Saturday 28 January 2023

A Gamer Who Paints Or A Painter Who Games?

So are you a gamer who paints, or a painter who games? Maybe you're both? Frankly does it matter? Of course not! But over the past few weeks this question has been bouncing around in my head for some reason or other, so I thought I'd address this by looking back on my wargaming development. Currently I'd call myself the former, but this hasn't always been the case as you will see.

Well it all started off with Airfix and Matchbox figures and model kits way back in the early 1970's, both HO/OO and 1/32nd scale. Choice was limited, certainly on the kits front, but we made do with what was available and were pretty happy to have enough stuff to play for what we thought was a wargame. Rules were from the Airfix Magazine Guide WWII Wargaming by Bruce Quarrie. I honestly can't remember much about them but we had fun. We didn't paint the figures due to the adhesion issues which we all know about and I think the tanks got some details painted but were left mainly as moulded. So I think it fair to class this period as a gamer who paints.

Then we discovered Thane Tostig, D&D, Chainmail etc and WWII wargaming sort of disappeared into the background. Only a few figures were required and for the time, the animation and detail seemed superb. Being metal meant that the paint actually stuck to the figures, so more time was spent getting them looking nice as hopefully they would get to see plenty of action. Many an evening was spent in the bedroom painting with Humbrol paints and the room stinking of thinners. No wonder I used to get the odd headache! Sadly the games didn't take off but I would see myself at this point as being a painter who gamed, somewhat infrequently it must be said.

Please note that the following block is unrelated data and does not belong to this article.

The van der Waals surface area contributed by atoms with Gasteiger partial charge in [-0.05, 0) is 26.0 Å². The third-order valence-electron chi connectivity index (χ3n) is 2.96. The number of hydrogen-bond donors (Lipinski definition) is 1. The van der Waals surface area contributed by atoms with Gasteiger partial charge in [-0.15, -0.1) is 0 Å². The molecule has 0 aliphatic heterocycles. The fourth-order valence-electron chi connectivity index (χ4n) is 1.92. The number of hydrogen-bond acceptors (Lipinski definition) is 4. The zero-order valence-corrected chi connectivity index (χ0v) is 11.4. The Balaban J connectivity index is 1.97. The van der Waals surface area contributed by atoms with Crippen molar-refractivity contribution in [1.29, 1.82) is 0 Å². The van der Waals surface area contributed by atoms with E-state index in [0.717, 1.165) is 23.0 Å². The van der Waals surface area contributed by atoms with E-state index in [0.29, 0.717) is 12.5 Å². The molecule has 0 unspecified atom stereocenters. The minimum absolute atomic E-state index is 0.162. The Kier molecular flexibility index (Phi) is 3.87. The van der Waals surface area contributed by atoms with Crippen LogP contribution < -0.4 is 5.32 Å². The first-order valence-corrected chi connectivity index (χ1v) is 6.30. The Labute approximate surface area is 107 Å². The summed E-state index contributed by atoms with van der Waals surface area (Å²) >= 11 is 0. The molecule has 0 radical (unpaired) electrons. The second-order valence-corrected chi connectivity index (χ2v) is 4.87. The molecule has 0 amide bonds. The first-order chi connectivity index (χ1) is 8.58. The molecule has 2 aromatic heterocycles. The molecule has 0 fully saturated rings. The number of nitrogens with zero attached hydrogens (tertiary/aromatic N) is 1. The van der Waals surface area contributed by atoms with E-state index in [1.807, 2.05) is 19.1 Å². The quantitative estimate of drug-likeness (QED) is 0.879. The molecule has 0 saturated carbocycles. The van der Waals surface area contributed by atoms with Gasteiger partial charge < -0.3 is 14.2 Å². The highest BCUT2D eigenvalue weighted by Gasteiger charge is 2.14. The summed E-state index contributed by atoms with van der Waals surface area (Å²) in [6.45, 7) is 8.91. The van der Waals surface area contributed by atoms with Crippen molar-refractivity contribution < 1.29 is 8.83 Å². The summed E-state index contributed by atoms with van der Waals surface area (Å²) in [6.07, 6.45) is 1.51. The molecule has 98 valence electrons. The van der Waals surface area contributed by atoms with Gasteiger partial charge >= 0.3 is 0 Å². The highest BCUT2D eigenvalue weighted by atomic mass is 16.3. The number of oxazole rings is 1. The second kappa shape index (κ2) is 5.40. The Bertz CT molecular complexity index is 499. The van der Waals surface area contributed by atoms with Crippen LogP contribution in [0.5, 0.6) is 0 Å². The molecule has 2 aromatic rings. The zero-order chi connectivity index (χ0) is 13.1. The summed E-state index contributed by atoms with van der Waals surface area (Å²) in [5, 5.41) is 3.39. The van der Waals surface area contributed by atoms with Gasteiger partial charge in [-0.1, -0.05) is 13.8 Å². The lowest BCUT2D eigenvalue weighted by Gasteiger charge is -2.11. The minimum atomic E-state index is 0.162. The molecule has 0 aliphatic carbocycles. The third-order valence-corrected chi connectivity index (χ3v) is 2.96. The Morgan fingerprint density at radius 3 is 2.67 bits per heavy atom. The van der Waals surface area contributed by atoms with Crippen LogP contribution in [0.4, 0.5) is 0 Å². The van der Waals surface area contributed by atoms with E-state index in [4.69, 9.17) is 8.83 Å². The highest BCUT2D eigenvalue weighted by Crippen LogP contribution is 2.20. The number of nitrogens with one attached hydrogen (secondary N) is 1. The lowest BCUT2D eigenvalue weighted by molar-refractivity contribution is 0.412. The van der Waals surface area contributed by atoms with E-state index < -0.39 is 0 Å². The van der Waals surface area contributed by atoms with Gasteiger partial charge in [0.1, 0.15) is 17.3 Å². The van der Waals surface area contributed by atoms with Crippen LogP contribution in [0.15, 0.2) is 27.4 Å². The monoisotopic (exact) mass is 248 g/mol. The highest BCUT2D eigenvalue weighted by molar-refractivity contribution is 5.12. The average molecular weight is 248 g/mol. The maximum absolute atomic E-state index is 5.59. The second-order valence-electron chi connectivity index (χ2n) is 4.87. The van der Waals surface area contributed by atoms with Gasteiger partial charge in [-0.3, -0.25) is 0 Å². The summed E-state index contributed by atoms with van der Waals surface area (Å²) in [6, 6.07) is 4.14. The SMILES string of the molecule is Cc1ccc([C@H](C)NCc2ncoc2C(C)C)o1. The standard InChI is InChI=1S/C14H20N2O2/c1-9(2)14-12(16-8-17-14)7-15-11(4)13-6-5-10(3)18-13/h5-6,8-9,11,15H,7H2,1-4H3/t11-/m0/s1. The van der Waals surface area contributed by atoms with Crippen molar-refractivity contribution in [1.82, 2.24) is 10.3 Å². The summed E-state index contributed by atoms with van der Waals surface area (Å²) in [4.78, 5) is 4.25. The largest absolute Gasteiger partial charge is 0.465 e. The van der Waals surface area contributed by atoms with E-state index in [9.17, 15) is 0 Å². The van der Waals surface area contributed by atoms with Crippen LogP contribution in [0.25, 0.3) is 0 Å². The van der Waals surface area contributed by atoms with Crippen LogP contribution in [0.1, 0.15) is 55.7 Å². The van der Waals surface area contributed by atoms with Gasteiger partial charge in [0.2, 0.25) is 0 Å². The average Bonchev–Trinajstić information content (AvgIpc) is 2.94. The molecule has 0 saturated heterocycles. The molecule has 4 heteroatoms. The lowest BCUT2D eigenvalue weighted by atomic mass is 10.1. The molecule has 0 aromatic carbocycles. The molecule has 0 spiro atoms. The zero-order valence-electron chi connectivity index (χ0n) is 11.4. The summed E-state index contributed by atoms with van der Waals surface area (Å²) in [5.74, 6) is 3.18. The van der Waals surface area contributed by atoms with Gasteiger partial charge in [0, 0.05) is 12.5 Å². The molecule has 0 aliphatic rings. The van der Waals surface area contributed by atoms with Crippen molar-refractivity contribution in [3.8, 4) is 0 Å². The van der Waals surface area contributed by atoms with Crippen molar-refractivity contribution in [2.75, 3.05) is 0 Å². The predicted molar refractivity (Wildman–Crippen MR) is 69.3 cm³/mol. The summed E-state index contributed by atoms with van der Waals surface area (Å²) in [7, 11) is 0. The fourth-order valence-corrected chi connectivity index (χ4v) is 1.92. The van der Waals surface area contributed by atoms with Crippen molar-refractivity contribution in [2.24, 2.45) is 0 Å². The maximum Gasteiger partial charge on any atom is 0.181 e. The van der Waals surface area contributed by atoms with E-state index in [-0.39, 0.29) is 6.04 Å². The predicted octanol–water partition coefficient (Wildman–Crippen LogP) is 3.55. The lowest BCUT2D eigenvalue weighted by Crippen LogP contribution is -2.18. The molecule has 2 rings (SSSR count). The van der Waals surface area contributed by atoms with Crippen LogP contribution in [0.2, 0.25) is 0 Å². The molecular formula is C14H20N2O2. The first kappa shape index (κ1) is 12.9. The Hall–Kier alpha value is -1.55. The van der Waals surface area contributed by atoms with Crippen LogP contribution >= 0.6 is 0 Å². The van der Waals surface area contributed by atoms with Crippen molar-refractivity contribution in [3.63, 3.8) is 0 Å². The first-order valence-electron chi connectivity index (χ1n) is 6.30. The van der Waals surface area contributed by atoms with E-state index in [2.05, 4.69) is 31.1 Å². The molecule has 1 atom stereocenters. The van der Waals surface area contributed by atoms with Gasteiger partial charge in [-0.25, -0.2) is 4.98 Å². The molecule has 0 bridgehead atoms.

Then there was a big gap where I went to Uni (or polytechnic as it was in those days) and then the World of work. Fast forward some 20 odd years and Mordheim appeared on the scene and it really grabbed my attention. The figures were superb and a starter box with the rules, figures and some scenery all included made it simple to re-enter the wargaming World. Playing at a club in those ancient pre-internet days meant that my spare time was used to paint up my warband, doing conversions etc all ready for a club campaign or a one off game the next week. Easy to maintain focus without outside distractions and only one warband to paint. One could argue that at this point I was both a gamer and painter in equal measure, with neither being to the fore too much, but given the amount of time and effort I put into converting and painting the warband, I think a painter who gamed would be a fair summation.

Flames of War appeared on the scene at the club and Mordheim took a back seat, sadly never to re-appear, but I was gaming WWII once again and actually able to paint figures where it didn't chip off at the slightest touch and the range and choice of forces was something that could only have been dreamed of as a teenager. But there's the rub. It was too easy to buy another army due to club discounts with Peter Pig and other retailers, even before the first force was half-way finished. 28mm skirmish arrived too in the form of Rules of Engagement and not long after my switch to 10mm. So suddenly in the space of a few years I had gone from a single Mordheim warband to a multiplicity of scales, forces etc that I simply did not have the time to focus on, whether it being to paint them of to even begin to base them etc. At this stage I think it fair to say I was neither really a gamer nor a painter, as I was struggling to find the time or inclination to do either, given we were raising a young family, my work was very busy given my management role etc.

This carried on in a similar vein for a few years and was then exacerpated but moving to gaming at home with friends on an ad-hoc basis, plus stress at work leading to retail therapy buying of 10mm armies to add to my already quite substantial lead mountain! Both gaming and painting took a hit, with the gaming becoming increasingly infrequent, but at least I was painting more in fits and starts. Certainly a painter who games seems a fair assessment.